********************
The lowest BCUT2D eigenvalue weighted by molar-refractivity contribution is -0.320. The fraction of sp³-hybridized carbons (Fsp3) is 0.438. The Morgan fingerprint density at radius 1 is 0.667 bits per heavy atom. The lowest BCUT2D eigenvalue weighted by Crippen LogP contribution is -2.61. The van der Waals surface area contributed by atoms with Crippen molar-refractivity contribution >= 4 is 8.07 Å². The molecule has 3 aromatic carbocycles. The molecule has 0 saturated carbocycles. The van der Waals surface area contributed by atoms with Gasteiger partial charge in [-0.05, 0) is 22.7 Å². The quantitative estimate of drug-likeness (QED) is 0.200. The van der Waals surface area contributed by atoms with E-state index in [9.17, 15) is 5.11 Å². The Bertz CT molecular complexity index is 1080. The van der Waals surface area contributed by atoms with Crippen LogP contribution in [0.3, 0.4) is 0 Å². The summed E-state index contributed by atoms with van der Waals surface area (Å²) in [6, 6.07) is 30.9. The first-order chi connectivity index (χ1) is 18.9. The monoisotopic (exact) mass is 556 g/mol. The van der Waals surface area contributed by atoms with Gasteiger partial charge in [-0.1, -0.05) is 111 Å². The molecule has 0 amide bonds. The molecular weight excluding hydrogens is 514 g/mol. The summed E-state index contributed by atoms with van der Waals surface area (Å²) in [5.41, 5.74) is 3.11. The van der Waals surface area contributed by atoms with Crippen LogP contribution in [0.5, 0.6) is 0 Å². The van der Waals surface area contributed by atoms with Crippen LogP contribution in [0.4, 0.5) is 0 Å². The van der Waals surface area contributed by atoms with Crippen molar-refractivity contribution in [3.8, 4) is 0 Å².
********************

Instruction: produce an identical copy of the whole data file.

The lowest BCUT2D eigenvalue weighted by molar-refractivity contribution is -0.320. The fraction of sp³-hybridized carbons (Fsp3) is 0.438. The Morgan fingerprint density at radius 1 is 0.667 bits per heavy atom. The lowest BCUT2D eigenvalue weighted by Crippen LogP contribution is -2.61. The van der Waals surface area contributed by atoms with Crippen molar-refractivity contribution >= 4 is 8.07 Å². The molecule has 3 aromatic carbocycles. The molecule has 0 saturated carbocycles. The van der Waals surface area contributed by atoms with Gasteiger partial charge in [-0.05, 0) is 22.7 Å². The quantitative estimate of drug-likeness (QED) is 0.200. The van der Waals surface area contributed by atoms with E-state index in [9.17, 15) is 5.11 Å². The Bertz CT molecular complexity index is 1080. The van der Waals surface area contributed by atoms with Crippen LogP contribution in [0.3, 0.4) is 0 Å². The summed E-state index contributed by atoms with van der Waals surface area (Å²) in [6, 6.07) is 30.9. The first-order chi connectivity index (χ1) is 18.9. The monoisotopic (exact) mass is 556 g/mol. The van der Waals surface area contributed by atoms with Gasteiger partial charge in [-0.1, -0.05) is 111 Å². The molecule has 0 amide bonds. The molecular weight excluding hydrogens is 514 g/mol. The summed E-state index contributed by atoms with van der Waals surface area (Å²) in [5.41, 5.74) is 3.11. The van der Waals surface area contributed by atoms with Crippen LogP contribution in [0.5, 0.6) is 0 Å². The van der Waals surface area contributed by atoms with Crippen LogP contribution in [0.4, 0.5) is 0 Å². The van der Waals surface area contributed by atoms with Crippen molar-refractivity contribution in [3.8, 4) is 0 Å².